The Heroína (Spanish for "heroine") was a privately owned frigate that was operated as a privateer under a license issued by the United Provinces of the River Plate (later Argentina). It was under the command of American-born Colonel David Jewett and has become linked with the Argentine claim to sovereignty of the Falkland Islands. This stems from a ceremony that took place on 6 November 1820, where Jewett formally claimed the Falkland Islands (Spanish: Islas Malvinas) for the United Provinces.
The Buenos Aires businessman Patrick Lynch acquired the French frigate Braque at some point in 1819/1820. The exact date is unknown with dates for the transaction ranging from August 1819 until January 1820. Initially it was planned to name the ship Tomás Guido but that name was considered inappropriate as Guido, Chief Secretary of the Army, was still alive at the time. After naming her Heroína and fitting out the ship to act as a privateer, Lynch obtained a corsair license from the Buenos Aires Supreme Director José Rondeau. Colonel David Jewett, an American privateer was given command of Heroína in 1820 and set out on a voyage marked by misfortune, a mutiny, and scurvy.
In July 1820, Jewett captured the Portuguese frigate Carlota that was en route to Lisbon. In doing so, Jewett crossed the line between privateer and pirate, since his corsairs license restricted his activities to Spanish ships (the United Provinces of the River Plate were not at war with Portugal). Jewett continued to capture ships of other flags causing further controversy.
In August, the crew mutinied and Jewett was only able to restore order with the support of the soldiers on board. The leader of the mutiny, James Thomas, was executed. Following the mutiny there was an outbreak of scurvy at a time when the crew of the Heroína was depleted by the need to man the prize Carlota. A storm severely damaged the Heroína and sank the Carlota forcing Jewett to put into Puerto Soledad for repairs.
Some 80 of the Heroína's crew of 200 were either sick or dead by the time he arrived in October at Puerto Soledad (later renamed Puerto Luis by Argentine settlers in line with the original French name, it was at one-time Spanish capital of the Falkland Islands). There he found some fifty British and U.S. sealing ships at anchor. Captain Jewett chose to rest and recover in the islands seeking assistance from the British explorer James Weddell. Weddell reports only 30 seamen and 40 soldiers out of a crew of 200 fit for duty, and how Jewett slept with pistols over his head following an attempted mutiny. Whilst in the Falkland Islands, there was a further attempt at mutiny with the crew eager to return to Buenos Aires.
On 6 November 1820, Col Jewett raised the flag of the United Provinces of the River Plate and claimed possession of the islands. Weddell reports the letter he received from Jewett as:
Sir, I have the honor of informing you that I have arrived in this port with a commission from the Supreme Government of the United Provinces of the Rio de la Plata to take possession of these islands on behalf of the country to which they belong by Natural Law. While carrying out this mission I want to do so with all the courtesy and respect all friendly nations; one of the objectives of my mission is to prevent the destruction of resources necessary for all ships passing by and forced to cast anchor here, as well as to help them to obtain the necessary supplies, with minimum expenses and inconvenience. Since your presence here is not in competition with these purposes and in the belief that a personal meeting will be fruitful for both of us, I invite you to come aboard, where you'll be welcomed to stay as long as you wish; I would also greatly appreciate your extending this invitation to any other British subject found in the vicinity; I am, respectfully yours. Signed, Jewett, Colonel of the Navy of the United Provinces of South America and commander of the frigate Heroína.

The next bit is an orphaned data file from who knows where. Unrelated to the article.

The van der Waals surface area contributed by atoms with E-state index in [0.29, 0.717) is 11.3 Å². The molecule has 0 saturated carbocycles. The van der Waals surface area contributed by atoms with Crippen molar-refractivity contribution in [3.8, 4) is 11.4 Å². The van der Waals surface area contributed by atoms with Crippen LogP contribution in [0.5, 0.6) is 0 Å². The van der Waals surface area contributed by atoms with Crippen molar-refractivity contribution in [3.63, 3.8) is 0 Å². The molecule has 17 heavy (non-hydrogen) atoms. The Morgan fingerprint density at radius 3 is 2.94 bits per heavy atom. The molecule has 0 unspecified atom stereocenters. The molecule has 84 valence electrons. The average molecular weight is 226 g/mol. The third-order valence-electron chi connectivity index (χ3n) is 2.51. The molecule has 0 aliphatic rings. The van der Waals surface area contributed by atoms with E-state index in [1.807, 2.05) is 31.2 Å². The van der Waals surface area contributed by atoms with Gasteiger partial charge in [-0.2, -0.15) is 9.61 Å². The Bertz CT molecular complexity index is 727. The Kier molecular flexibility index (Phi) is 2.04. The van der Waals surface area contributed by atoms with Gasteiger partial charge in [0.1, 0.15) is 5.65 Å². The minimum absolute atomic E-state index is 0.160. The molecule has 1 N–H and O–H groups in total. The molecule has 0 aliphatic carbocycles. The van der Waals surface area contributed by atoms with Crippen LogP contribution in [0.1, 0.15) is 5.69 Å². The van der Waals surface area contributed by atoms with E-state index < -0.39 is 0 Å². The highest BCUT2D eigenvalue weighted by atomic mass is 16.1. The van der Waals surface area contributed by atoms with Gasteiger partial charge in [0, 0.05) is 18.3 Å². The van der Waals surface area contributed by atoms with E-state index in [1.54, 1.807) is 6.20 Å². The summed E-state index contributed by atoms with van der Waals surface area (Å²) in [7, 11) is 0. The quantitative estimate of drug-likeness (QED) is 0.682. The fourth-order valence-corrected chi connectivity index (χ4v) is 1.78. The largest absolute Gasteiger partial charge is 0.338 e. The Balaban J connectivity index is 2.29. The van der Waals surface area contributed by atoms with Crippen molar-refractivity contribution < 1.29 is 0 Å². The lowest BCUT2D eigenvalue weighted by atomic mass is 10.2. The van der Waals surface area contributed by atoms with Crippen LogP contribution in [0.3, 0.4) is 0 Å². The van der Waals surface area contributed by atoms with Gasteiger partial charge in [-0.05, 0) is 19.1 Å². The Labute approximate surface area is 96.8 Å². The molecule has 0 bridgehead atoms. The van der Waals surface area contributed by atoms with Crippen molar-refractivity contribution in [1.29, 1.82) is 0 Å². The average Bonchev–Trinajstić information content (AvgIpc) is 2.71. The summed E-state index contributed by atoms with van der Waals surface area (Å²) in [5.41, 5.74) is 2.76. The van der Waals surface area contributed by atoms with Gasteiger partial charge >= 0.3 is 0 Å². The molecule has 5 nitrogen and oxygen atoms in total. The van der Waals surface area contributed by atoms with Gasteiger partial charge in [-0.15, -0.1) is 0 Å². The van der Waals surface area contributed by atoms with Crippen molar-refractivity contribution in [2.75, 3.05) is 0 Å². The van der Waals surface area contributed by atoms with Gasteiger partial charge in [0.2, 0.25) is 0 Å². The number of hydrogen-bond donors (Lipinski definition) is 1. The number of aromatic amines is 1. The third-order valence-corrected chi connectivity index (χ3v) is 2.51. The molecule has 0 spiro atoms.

Many modern authors report this letter as the declaration issued by David Jewett. Weddell did not believe that Jewett was acting with the interests of the United Provinces of the River Plate in mind, rather Jewett had merely put into the harbour in order to obtain refreshments for his crew, and that the assumption of possession was chiefly intended for the purpose of securing an exclusive claim to the wreck of the French ship Uranie that had a few mouths previously foundered at the entrance of Berkeley Sound. Weddell left the islands on 20 November 1820 noting that Jewett had not completed repairs to the Heroína. On leaving the Islands, Jewett took the American schooner Rampart as a prize, an incident that had diplomatic repercussions with the United States of America.
In February 1821, Jewett was relieved of command being replaced by Guillermo Roberto Mason. On June 14, 1821 Heroína captured the Spanish brig Maipú, which was incorporated into the flotilla. Mason also attacked and seized the Portuguese ships Viscondesa and Providencia before putting into Gibraltar for repairs.
On the 20th March 1822 the Heroína was met by the Portuguese 44 gun frigate Pérola off Gibraltar. The Pérola managed to approach the Heroína and fired a broadside at point-blank range, ravaging the deck on the Heroína and forcing Mason to surrender. The Heroína was taken to Lisbon as a prize. For his action the Portuguese commander, captain Marçal de Ataíde Barahona, was made a knight of the Portuguese Military Order of the Tower and of the Sword, of Valour, Loyalty and Merit. The actions of the Heroína in seizing Portuguese ships combined with the fact that the Portuguese government, as most European governments at the time, had not yet recognised the United Provinces of the River Plate as an independent and legitimate state led to her being labelled as a pirate ship.
Mason was held by Portugal for two years before returning to Buenos Aires.
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